Tommy – The Who

I was listening to Tommy by The Who on Spotify in the car this morning. I have reacquaintd myself with The Who after posting about Pete Townshend‘s memoirs yesterday.

Tommy  the rock opera has undergone several incarnations starting as double album, evolving into a movie next, then becoming a Broadway play. It then transitioned into an orchestral version and lastly a ballet interpretation.

What a versatile work Tommy has proven to be to allow for  such varied productions over the decades.

Tommy The Album

Tommy Live In Concert

The Tommy live rock opera performance took place at The Fillmore East for a week in New York City.

One of the most memorable live performances of Tommy took place at Woodstock.

Tommy – The Film

Tommy was adapted into a screenplay for a 1975 movie directed by Ken Russell. I recall going to the movies to see Tommy. I visualize Elton John as the pinball wizard readily.

File:Tommy film poster.jpg

Tommy – The Broadway Play

Pete Townshend’s Memoir – Who I Am

My next audio CD read will be Pete Townshend’s memoir Who I Am.  Last week I completed Neil Young‘s Waging Heavy Peace on audio CD. It was a thoroughly engaging book.

Pete Townshend is the narrator which greatly personalize’s the literary experience.


Bell Boy – The Who – Keith Moon, Lead Vocal

File:Quadrophenia (album).jpg

Quadrophenia (film)

If I had to pinpoint one song of all the tracks that is most memorable I’d have to say “Bell Boy” due to Keith Moon’s cockney accent on vocals. It’s the epitome of camp yet comes across highly believable.

Sting played the role of Ace Face, the bell boy in the movie Quadrophenia.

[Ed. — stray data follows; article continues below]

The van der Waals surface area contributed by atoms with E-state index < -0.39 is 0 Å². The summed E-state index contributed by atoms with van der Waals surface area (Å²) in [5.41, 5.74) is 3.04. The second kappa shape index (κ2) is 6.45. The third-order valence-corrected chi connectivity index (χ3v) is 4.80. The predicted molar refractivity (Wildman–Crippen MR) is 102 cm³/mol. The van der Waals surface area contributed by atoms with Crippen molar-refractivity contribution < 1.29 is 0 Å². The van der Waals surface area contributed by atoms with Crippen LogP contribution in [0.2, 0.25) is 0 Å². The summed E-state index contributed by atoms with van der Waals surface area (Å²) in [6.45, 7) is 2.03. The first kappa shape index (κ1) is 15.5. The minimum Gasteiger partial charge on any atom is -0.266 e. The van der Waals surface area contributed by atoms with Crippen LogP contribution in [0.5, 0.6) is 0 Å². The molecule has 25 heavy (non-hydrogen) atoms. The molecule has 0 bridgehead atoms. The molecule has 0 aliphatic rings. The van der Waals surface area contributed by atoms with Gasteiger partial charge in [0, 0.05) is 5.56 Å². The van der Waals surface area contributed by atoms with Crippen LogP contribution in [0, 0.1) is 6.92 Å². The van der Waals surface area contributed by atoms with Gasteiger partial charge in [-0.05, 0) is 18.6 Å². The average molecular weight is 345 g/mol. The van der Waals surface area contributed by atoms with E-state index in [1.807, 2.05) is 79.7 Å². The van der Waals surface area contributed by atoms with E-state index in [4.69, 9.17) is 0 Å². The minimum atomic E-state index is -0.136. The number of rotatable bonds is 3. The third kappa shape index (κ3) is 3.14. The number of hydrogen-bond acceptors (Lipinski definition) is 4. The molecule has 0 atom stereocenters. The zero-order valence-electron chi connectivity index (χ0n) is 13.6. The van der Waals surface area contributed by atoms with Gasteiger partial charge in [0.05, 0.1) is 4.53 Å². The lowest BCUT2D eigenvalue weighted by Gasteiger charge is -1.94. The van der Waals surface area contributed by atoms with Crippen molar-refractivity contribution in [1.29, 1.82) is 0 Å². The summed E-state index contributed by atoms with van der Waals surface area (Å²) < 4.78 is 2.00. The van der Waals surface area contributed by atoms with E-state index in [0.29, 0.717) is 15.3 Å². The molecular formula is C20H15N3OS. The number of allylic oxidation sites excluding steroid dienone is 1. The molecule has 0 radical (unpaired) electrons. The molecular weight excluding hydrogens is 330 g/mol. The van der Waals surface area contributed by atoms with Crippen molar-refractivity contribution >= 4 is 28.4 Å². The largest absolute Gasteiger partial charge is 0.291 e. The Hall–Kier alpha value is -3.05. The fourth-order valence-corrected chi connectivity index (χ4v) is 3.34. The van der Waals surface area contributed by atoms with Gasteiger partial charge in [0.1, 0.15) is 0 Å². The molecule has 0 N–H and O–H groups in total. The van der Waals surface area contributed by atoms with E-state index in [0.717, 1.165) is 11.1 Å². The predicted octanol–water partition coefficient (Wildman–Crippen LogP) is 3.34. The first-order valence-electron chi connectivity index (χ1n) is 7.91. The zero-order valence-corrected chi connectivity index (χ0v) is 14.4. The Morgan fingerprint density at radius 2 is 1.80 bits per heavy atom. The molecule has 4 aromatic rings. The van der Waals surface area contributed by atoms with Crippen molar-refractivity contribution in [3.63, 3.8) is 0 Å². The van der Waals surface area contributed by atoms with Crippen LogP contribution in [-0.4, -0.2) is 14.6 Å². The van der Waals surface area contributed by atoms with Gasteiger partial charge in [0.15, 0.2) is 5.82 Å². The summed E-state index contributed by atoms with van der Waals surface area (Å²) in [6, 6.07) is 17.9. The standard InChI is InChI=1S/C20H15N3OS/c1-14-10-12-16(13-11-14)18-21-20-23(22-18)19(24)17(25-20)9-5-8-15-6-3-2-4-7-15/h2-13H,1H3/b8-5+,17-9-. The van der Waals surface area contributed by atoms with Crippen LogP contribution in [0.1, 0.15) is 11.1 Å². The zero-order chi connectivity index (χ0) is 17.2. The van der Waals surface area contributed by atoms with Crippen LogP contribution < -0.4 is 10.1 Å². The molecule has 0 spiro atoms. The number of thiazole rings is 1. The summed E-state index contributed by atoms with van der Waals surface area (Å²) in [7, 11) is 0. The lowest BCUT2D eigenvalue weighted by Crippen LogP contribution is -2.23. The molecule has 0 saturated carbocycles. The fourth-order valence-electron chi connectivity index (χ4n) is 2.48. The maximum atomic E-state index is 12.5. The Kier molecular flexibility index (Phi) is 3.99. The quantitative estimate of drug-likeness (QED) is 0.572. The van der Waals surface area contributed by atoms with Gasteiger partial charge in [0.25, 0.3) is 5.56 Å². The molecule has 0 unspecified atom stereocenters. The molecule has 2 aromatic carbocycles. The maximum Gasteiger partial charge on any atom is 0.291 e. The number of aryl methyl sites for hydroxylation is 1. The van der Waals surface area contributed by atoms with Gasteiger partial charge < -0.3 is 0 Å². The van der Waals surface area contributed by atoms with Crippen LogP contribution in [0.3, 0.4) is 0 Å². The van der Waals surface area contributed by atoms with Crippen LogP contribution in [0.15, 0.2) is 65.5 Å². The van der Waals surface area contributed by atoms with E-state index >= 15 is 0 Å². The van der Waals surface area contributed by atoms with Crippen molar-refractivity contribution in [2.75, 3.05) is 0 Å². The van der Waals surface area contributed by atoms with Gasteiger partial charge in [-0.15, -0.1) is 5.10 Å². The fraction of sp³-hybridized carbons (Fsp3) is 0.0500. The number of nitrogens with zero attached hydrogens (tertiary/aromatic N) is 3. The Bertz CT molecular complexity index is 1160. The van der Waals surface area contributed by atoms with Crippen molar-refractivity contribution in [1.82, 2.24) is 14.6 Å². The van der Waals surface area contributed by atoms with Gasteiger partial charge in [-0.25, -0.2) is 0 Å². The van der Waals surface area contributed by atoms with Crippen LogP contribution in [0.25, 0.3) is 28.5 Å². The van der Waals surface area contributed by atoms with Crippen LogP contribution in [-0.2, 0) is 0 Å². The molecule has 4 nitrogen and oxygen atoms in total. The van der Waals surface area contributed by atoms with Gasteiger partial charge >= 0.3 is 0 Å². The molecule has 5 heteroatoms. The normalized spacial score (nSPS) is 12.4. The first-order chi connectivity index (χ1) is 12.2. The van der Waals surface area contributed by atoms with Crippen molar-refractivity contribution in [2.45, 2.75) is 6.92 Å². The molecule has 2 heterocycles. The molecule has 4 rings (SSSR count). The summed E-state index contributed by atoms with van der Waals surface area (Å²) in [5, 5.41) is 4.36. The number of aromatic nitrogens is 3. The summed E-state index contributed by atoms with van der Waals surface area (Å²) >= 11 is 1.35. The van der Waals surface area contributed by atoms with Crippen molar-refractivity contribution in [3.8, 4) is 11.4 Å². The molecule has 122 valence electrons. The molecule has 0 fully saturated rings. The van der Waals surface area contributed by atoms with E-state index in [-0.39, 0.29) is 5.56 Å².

“Bell Boy” – He meets a former Ace Face who now holds the place as a bell boy at the very hotel the Mods tore up. He looks on Jimmy with a mixture of pity and contempt. The two argue, as Jimmy feels the Ace Face has “sold out”. Jimmy is now feeling that everything, even the Mod lifestyle, has let him down.

Blue-Eyed Soul, Average White Band

I identify with blue-eyed soul music being white, soulful and having blue eyes 😉

No one knows what it’s like

To be the bad man

To be the sad man

Behind blue eyes

Average White Band represents blue-eyed soul music with a strong emphasis on Scottish funk and rhythm & blues.  They will be the opening act tonight for Tower of Power at the Klein. I am so digging this concert bill. Just try to keep me in my seat 😉

AWB has created some of the catchiest, hip shaking songs ever recorded starting with “Pick Up The Pieces” in 1974. The opening guitar strum played through a Leslie speaker system hooks you immediately. It is quickly followed by horns that pop then a bass line that grabs you  and never let’s go until the end of the song. Just try to stay still when it plays. Looking back I see it is listed as a Top 10 disco hit but you’ll never, evah convince me this song is disco., NFW 😉

Get down with it, like this audience in St. Martin does…



After we pick up the pieces, we’ll be cutting that cake 😉

The Who – Quadrophenia 2011/2012

Image via Wikipedia